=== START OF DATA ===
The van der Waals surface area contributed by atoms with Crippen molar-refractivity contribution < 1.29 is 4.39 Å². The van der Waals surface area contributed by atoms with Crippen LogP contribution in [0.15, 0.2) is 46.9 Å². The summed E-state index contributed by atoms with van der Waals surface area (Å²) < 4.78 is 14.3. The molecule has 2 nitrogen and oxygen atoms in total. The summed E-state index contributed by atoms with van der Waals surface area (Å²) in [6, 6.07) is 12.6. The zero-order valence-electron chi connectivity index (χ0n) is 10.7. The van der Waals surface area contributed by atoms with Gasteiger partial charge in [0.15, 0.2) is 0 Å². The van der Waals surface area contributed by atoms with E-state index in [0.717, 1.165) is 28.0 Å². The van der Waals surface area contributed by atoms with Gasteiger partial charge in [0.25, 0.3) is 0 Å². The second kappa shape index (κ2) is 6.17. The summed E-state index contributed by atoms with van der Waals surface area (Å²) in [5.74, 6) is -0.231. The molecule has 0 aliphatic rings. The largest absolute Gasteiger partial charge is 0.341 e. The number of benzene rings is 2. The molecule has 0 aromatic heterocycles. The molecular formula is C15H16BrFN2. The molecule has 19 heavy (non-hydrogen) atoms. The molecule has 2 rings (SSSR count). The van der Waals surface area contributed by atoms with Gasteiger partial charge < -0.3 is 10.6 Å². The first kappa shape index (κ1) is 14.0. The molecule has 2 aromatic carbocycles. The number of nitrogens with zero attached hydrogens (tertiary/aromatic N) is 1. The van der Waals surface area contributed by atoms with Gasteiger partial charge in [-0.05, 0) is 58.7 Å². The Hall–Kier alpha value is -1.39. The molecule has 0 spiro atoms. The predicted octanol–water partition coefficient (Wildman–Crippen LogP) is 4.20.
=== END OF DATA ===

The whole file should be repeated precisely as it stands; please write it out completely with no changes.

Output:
The van der Waals surface area contributed by atoms with Crippen molar-refractivity contribution < 1.29 is 4.39 Å². The van der Waals surface area contributed by atoms with Crippen LogP contribution in [0.15, 0.2) is 46.9 Å². The summed E-state index contributed by atoms with van der Waals surface area (Å²) < 4.78 is 14.3. The molecule has 2 nitrogen and oxygen atoms in total. The summed E-state index contributed by atoms with van der Waals surface area (Å²) in [6, 6.07) is 12.6. The zero-order valence-electron chi connectivity index (χ0n) is 10.7. The van der Waals surface area contributed by atoms with Gasteiger partial charge in [0.15, 0.2) is 0 Å². The van der Waals surface area contributed by atoms with E-state index in [0.717, 1.165) is 28.0 Å². The van der Waals surface area contributed by atoms with Gasteiger partial charge in [0.25, 0.3) is 0 Å². The second kappa shape index (κ2) is 6.17. The summed E-state index contributed by atoms with van der Waals surface area (Å²) in [5.74, 6) is -0.231. The molecule has 0 aliphatic rings. The largest absolute Gasteiger partial charge is 0.341 e. The number of benzene rings is 2. The molecule has 0 aromatic heterocycles. The molecular formula is C15H16BrFN2. The molecule has 19 heavy (non-hydrogen) atoms. The molecule has 2 rings (SSSR count). The van der Waals surface area contributed by atoms with Gasteiger partial charge < -0.3 is 10.6 Å². The first kappa shape index (κ1) is 14.0. The molecule has 2 aromatic carbocycles. The number of nitrogens with zero attached hydrogens (tertiary/aromatic N) is 1. The van der Waals surface area contributed by atoms with Gasteiger partial charge in [-0.05, 0) is 58.7 Å². The Hall–Kier alpha value is -1.39. The molecule has 0 spiro atoms. The predicted octanol–water partition coefficient (Wildman–Crippen LogP) is 4.20.